- Represent 99.7 percent of all employer firms.
- Employ just over half of all private sector employees.Pay 44 percent of total U.S. private payroll.
- Have generated 64 percent of net new jobs over the past 15 years.
- Create more than half of the nonfarm private gross domestic product (GDP).
- Hire 40 percent of high tech workers (such as scientists, engineers, and computer programmers).
- Are 52 percent home-based and 2 percent franchises.
- Made up 97.3 percent of all identified exporters and produced 30.2 percent of the known export value in FY 2007.
- Produce 13 times more patents per employee than large patenting firms; these patents are twice as likely as large firm patents to be among the one percent most cited.
Interesting eh? America needs small businesses. America runs on small businesses. Our towns, cities, counties, they all thrive on local small businesses. We hear more about the large corporations because of their influence on Congress and the economy but big corporations can't carry America and can't make it run.
Anyway, the heated discussion eventually veered towards Wal Mart. I am no fan of Wal Mart for a number of reasons. So much of what they sell is from China, much of their product is junk, and for the most part, the customer service sucks. Anyway, the two students argued that Walton family makes a killing off the backs of workers making low wages. For the most part it's true.
Generally Wal Mart pays around $8/hour. How much skill is needed to earn that hourly wage? Aren't wages based in part in part on skill? Availability of workers for those jobs? What kind of skill does it take to be a cashier or stock shelves? And isn't there an overabundance of unskilled people available to work those jobs? I would imagine wages would be lower in areas where there's an abundance of workers and a low or no skills required for those jobs.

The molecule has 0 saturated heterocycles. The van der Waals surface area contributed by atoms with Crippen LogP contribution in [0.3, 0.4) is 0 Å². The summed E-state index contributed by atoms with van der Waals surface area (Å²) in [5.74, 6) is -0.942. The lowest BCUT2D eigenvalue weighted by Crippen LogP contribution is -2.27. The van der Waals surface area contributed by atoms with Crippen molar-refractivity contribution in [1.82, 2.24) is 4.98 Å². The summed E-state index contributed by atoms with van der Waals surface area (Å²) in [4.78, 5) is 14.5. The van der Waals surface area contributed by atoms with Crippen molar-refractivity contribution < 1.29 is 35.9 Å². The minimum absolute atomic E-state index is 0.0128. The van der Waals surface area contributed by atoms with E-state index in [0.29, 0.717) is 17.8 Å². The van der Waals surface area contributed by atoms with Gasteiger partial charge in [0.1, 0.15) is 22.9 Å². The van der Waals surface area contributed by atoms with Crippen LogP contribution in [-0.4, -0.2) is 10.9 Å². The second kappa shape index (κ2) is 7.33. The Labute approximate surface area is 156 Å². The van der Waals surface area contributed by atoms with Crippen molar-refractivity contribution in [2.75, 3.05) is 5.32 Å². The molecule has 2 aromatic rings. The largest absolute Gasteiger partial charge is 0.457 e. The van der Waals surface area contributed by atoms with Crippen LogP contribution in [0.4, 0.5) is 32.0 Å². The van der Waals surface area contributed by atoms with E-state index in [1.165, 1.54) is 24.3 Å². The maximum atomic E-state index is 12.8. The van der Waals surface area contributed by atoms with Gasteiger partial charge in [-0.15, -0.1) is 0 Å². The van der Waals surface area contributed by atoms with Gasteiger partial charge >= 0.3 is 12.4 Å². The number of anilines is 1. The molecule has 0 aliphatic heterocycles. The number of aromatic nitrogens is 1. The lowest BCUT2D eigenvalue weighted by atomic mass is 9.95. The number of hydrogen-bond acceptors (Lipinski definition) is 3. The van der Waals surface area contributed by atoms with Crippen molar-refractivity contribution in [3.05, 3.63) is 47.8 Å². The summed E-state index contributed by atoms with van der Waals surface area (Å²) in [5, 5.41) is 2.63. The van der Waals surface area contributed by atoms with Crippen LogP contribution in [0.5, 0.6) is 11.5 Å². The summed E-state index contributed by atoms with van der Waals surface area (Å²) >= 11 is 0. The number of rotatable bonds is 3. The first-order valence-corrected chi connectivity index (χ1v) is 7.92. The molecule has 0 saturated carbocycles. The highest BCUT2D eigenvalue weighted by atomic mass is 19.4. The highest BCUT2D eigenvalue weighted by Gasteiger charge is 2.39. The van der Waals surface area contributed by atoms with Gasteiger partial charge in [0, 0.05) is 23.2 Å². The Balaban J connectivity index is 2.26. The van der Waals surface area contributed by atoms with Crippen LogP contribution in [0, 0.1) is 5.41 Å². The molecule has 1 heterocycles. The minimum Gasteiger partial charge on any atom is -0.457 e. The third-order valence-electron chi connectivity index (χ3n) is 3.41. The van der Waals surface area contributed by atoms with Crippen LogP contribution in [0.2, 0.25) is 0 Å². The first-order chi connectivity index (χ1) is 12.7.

If Wal Mart were to increase it's starting wage to say $12 per hour and offer health insurance to all employees, what would that do to its sales? Would Wal Mart then be able to offer the "lowest prices" as they claim? Wal Mart offers such low prices probably in part through keeping its costs down and pushing local and smaller competition out of the market. If Wal Mart had to increase their costs, would they not have to increase their prices? And if so, would the people who are normally able to afford to shop there now, be able to afford the price increases? If these people could no longer afford to shop there, would business (especially in areas suffering economic hardships) slow and result in layoffs or store closings? Yes, it's possible.
I am not saying Wal Mart should or shouldn't do anything, I'm just saying there's more here than meets the eye. Is the Walton family making a killing? Yes. Should Wal Mart employees receive higher wages? Full benefits? I don't know. I'm not an economist but I have enough sense to know that when a company's cost rises so do its prices.
It's called capitalism and it isn't perfect but it's better than the alternative.